professorial teaching.
How does the University of Michigan stack
up against the national picture?
Judging by the 4.8 per cent women in full,
associate and assistant professor categories--
badly.
Lowlier categories
Don't take'the 40 per cent women in the
instructor category too seriously. Most of them
hold dead-end jobs-because departments, notes
Charles M. Allmand, assistant to the vice presi-
dent for academic affairs, hire instructors only
rarely. Instructors are teaching personnel w h o
don't have doctorates, and who don't expect to
get them. The medical aid areas-nursing, physi-
cal therapy, and so on-account for many of
these instructresships. Few of those 108 women
will ever be considered for professorial rank.
You don't even find many women at the very
bottom of the academic pecking order, in the
teaching fellows category-although proportion-
ally, they do all right. Teaching fellows are doc-
torate students who do a little class work to earn
their keep-and while only 20 per cent of Rack-
ham students working for Ph.D's are women, a
disproportionate 25 per cent of all teaching fel-
lows are. Is this because women are especially in-
terested in teaching (compared to men they are.
In the education school women outnumber men
almost two to one)? Or-for suspicious minds-
because women can't get money from the cushier
research fellowships?
No one in the administration could give me
the answer. The office of the vice president for
academic affairs told me the University doesn't
have much information on teaching fellows. Even
the teaching fellows union couldn't provide an
answer from its spotty records.
I suppose each department must search its
records and its soul to find the solution.
On top of other obstacles, the University's'

Continued from Page 5
equity influenced -the Admissions Committee.
"Half the population is men, so it should be that
way in the freshman class," he said.
What extraordinary zeal for fairness! It
certainly doesn't extend to the University as a
whole, where men outnumber women, in all pro-
grams, 26,700 to 16,900 (1968-1969 figures.) And
I'm sorry to say this sense of equity does not exist
in the nation: In fall, 1969, 976,000 male freshmen
entered college, as compared to 753,000 women.
Perhaps we should take pride in the fact that
here, at the U-M, concern with equity does exist,
and politely overlook the fact that the freshman
class is not 50 per cent men, but rather 55 per
cent.
" Finally, Dr. MilholIand said "Men need the
education more. They're more likely to go into.
jobs that require a college education. They're
the breadwinners."
The idea that women need less education re-
presents not a cosmic truth but a sexist position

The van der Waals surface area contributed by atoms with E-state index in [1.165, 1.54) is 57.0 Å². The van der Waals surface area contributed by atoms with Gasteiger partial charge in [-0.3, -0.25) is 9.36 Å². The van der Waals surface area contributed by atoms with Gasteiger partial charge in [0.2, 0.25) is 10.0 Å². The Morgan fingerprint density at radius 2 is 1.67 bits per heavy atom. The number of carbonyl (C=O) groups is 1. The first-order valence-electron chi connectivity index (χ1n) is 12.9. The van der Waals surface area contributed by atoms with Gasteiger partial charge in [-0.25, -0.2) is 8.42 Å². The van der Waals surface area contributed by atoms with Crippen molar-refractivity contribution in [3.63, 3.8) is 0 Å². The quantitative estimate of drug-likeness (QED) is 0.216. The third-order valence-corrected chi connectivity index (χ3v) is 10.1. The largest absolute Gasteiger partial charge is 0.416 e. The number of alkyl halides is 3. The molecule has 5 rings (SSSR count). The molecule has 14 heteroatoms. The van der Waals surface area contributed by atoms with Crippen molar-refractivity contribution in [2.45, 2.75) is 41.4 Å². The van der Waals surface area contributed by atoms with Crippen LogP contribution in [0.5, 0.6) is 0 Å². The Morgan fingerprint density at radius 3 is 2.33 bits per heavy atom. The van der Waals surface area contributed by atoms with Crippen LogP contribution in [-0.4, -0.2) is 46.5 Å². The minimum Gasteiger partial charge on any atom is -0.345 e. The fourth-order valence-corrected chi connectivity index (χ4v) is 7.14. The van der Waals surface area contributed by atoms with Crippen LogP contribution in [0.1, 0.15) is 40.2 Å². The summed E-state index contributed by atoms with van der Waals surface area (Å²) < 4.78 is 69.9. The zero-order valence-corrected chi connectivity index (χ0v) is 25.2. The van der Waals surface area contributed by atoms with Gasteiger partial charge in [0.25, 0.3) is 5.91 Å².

which the University reinforces with its admis-
sions policy. Companies (like the Dow Chemical
Corp.) confronted with accusations of sex dis-
crimination reply that they'd like to hire more
women but can't find women with sufficient
training. Thus the University policy forms a link
in a vicious circle: the University educates less
women because society says they don't need the
jobs, and companies won't hire women because
the University won't educate them.
This does not mean that women don't work
-over 30 million American women do hold jobs,
and the number is increasing. But it does mean
women are doomed to dull secretarial and serv-
ice jobs which pay them only 58 per cent of
salaries the men get.
Brighter spots
I don't want to paint too bleak a picture of
the university, however. Some branches are rath-
er open to women's interests and concerns. For
example, the Placement Service tries conscien-
tiously to -apply the federal non-discrimination
laws. Recruiters can't specify sex preferences.
In fact, however, the Placement Service has
little control over discriminatory hiring. Unless
recruiters show extremely overt discriminatory
attitudes, leading a student to file a complaint-
as was the case with a Wall Street law firm
at the Law School recently-Placement can't
do much.
I didn't find any problems with discrimina-
tion in financial aids. According to Mr. R. M.
Brown, director in charge of undergraduate fin-
ancial aids, "Scholarships are handed out on the
basis of a 'modest but adequate income' form-
ula. Men and women receive the same treatment,
and the same goes with loans.
"The only difference is,the formula expects
men to contribute slightly m'ore to their' own edu-
cation, since they can generally get better pay-
ing summer jobs. We expect them to get $100
more than women in the summer," said Brown.
Everything becomes more complicated on the
graduate level. The individual schools make most